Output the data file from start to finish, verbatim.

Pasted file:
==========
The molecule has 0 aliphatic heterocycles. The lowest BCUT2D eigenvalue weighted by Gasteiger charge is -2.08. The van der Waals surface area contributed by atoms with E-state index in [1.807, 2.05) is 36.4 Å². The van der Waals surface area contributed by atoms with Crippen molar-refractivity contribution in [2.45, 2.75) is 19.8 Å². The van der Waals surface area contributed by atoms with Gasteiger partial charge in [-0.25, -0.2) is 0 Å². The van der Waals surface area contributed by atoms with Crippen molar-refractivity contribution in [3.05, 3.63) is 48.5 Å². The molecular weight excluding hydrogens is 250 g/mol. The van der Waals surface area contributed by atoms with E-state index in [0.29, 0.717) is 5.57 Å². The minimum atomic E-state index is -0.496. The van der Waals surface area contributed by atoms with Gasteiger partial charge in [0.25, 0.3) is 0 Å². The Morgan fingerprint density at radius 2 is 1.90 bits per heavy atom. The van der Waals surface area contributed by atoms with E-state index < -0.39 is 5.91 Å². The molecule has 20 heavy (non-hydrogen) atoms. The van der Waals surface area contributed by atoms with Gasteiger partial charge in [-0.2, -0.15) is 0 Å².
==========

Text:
The molecule has 0 aliphatic heterocycles. The lowest BCUT2D eigenvalue weighted by Gasteiger charge is -2.08. The van der Waals surface area contributed by atoms with E-state index in [1.807, 2.05) is 36.4 Å². The van der Waals surface area contributed by atoms with Crippen molar-refractivity contribution in [2.45, 2.75) is 19.8 Å². The van der Waals surface area contributed by atoms with Gasteiger partial charge in [-0.25, -0.2) is 0 Å². The van der Waals surface area contributed by atoms with Crippen molar-refractivity contribution in [3.05, 3.63) is 48.5 Å². The molecular weight excluding hydrogens is 250 g/mol. The van der Waals surface area contributed by atoms with E-state index in [0.29, 0.717) is 5.57 Å². The minimum atomic E-state index is -0.496. The van der Waals surface area contributed by atoms with Gasteiger partial charge in [0.25, 0.3) is 0 Å². The Morgan fingerprint density at radius 2 is 1.90 bits per heavy atom. The van der Waals surface area contributed by atoms with E-state index < -0.39 is 5.91 Å². The molecule has 20 heavy (non-hydrogen) atoms. The van der Waals surface area contributed by atoms with Gasteiger partial charge in [-0.2, -0.15) is 0 Å².